San Diego State University School of Public Health

San Diego, CA

When COVID-19 emerged as a threat at San Diego State University School of Public Health, they got to work right away. According to Director Eyal Oren, “We listened to our community advisory boards, identified gaps and opportunities to help and started modifying resources to be of service to our community. Right away we partnered with our County HHSA to develop a culturally appropriate and linguistically concordant community health worker-led contact tracing program for four marginalized San Diego County Communities. This >$5M two-year partnership was enormously successful and led to several NIH and HRSA funded grants to address COVID inequities in testing, tracing and vaccination. In addition, we partnered with numerous collaborators on modeling efforts, surveys and behavioral interventions.” 

They also met with the Cancer Health Equity Collaborative and queried members about their experiences trying to meet community needs. They then identified gaps and developed potential solutions together, including leveraging existing resources to address community needs and getting the word out through community partners. Then, they met with county colleagues to discuss the likely inequities that would result from the coming pandemic. From there, they developed community health worker (CHW)-led contact tracing to try to prevent some of these inequities. Communities Fighting COVID was developed at the Institute for Public Health, the practice arm of the SPH. The school and their community advisory board developed recruitment and hiring plans, created training and onboarding materials, developed protocols and procedures that were separate from but dovetailed with existing county policies. CHWs were on the ground within six weeks of contract execution.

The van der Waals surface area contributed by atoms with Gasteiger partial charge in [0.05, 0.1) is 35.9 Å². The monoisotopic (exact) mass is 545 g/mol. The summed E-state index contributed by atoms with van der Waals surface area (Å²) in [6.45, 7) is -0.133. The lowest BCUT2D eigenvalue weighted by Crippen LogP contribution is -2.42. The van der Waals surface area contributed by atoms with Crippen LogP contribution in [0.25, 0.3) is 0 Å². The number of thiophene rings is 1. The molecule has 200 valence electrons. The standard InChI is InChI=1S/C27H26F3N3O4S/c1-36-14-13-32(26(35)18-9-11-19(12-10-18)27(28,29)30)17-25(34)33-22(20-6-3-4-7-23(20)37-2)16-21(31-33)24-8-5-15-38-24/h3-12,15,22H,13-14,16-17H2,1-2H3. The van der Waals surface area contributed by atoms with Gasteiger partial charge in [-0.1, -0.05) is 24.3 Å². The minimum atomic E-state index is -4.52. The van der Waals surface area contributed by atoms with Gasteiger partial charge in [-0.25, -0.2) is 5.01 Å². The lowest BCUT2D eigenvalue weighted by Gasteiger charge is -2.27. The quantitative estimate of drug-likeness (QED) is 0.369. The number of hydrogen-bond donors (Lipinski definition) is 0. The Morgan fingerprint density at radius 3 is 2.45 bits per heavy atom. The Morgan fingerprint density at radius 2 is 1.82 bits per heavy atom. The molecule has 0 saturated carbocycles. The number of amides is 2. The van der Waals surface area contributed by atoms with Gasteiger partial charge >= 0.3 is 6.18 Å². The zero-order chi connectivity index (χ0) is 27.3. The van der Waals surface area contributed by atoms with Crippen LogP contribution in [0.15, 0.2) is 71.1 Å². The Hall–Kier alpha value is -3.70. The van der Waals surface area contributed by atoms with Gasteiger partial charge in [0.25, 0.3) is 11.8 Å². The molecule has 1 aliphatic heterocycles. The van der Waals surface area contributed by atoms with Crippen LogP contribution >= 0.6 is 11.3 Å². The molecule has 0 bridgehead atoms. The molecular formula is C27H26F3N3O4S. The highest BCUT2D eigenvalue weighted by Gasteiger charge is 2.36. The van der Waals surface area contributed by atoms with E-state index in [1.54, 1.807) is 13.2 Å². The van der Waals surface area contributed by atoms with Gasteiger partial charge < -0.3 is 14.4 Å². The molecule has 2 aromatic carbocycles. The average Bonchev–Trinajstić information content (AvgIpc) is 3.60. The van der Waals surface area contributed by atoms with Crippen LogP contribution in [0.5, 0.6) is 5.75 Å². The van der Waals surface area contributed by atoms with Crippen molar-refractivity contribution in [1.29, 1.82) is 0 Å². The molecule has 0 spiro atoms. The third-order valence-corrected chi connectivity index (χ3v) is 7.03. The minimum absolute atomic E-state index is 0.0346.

Director Oren notes there have been challenges: “People want accurate, trusted information. They can handle nuance. And it should be delivered through trusted messengers, often individuals from affected communities. We need better data infrastructure, including timely collection, management, reporting and communication of information.”

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